The summer is usually a quiet time; not so this year. There has been much going on, both in civil and crime, so here is a round up of recent events.
Two more JR losses
The MoJ and LAA have lost two more judicial reviews, both lost because of deficiencies in policy making and in the fairness of the LAA’s approach – making three in recent months (following the housing court tender) where the High Court has been seriously critical of MoJ / LAA failings.
In The Law Society, R (On the Application Of) v The Lord Chancellor  EWHC 2094 (Admin), Leggatt LJ and Carr J quashed the recent changes to LGFS. Although critical of the Law Society’s conduct of the litigation, their strongest words were saved for the conduct of the MoJ consultation, which was found to be not open and transparent, in particular because the underlying analysis was not only withheld but concealed. The analysis itself was statistically flawed and could not be relied on. And, in respect of the Lord Chancellor’s argument that these failings did not prejudice the fairness of the consultation, the court said that “It is difficult to express in language of appropriate moderation why we consider these arguments without merit”.
Ames, R (On the Application Of) v The Lord Chancellor  EWHC 2250 (Admin) is a case about the quantum of counsels’ fees in a criminal VHCC. As part of the negotiations, the LAA relied on figures produced by its internal “calculator”, but refused to disclose the calculator or any other policy or guidance it used for setting the amounts of reasonable work and the fees payable. The court pointed out that for all other fee schemes, the rates of pay and the basis of calculating fees were published in regulations. It found that the failure to disclose it was irrational and in breach of a duty of transparency and clarity to those whose fees were to be determined by it, a failing compounded by a further failure to engage with the arguments counsel seeking payment made, and mistakes in the LAA’s own calculations. The court directed the calculator and associated guidance to be disclosed.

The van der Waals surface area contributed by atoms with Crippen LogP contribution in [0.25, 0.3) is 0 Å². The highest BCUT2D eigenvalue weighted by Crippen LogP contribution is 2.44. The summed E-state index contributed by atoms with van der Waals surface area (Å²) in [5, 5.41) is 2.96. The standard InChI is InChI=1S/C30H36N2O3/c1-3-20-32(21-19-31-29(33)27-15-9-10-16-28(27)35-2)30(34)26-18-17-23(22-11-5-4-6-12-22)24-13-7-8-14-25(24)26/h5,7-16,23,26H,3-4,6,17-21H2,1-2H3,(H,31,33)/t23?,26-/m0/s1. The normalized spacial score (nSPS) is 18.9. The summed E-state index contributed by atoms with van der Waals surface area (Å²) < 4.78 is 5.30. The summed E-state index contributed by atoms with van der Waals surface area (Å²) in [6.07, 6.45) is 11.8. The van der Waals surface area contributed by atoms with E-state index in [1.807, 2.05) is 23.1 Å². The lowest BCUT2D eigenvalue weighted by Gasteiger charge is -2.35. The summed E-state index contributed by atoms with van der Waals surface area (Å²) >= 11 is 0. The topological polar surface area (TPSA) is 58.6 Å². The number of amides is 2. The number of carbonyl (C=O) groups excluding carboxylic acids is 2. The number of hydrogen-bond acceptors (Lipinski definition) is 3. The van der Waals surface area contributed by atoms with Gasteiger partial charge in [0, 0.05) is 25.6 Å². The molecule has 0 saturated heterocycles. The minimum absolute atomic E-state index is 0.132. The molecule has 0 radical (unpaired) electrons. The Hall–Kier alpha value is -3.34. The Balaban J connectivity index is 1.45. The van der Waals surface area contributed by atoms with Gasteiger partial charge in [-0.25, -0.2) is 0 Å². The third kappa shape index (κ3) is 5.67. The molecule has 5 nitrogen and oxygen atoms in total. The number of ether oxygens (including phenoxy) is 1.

New civil contracts start 1 September – or do they?
Organisations awarded civil contracts from 1 September 2018 were, in many cases, left in considerable doubt about whether they’d be able to continue as the LAA failed to upload contracts for signature for some successful bidders. Unless the contract has been uploaded by the LAA, and then accepted and executed, you do not have a valid 2018 contract and will not be paid for work done from 1 September 2018 (except under the remainder work provisions of the old contract).
There was no public announcement of what organisations in this position should do in the run up to the start date. LAPG was in constant contact with the LAA and kept its members up to date as best as it could (any legal aid lawyers not members of LAPG really should be). But it was not until late on Friday evening, just before the midnight end of the old contract, that the LAA announced that it was creating a special seven day emergency contract. It has issued further guidance on Monday – if your organisation is affected, make sure you check Bravo regularly and have uploaded everything the LAA has asked for. The LAA has said that organisations operating under the emergency contract will not be able to apply for certificates through CCMS, so you should either wait until your full contract is confirmed, or – if the work is urgent – call the LAA on 0300 200 2020.
New civil guidance
As part of its deal with Bar that led to the calling off of action earlier this year, the MoJ promised to re-work the AGFS scheme and invest a further £15million into it. The MoJ opened a consultation into the detail of how this would be done – it closes on 28 September.
The new LAG Legal Aid Handbook 2018/19 is out now – featuring full coverage of the civil and criminal schemes, fully revised and updated and including the 2018 civil contract. This edition includes brand new chapters on CCMS and community care, specialist chapters on housing, family, mental health, immigration and crime work, and greatly expanded coverage of civil costs. Written by a team of legal aid experts and edited by Vicky Ling, Simon Pugh and Sue James, it’s the one book no legal aid lawyer can afford to be without. Order your copy here now.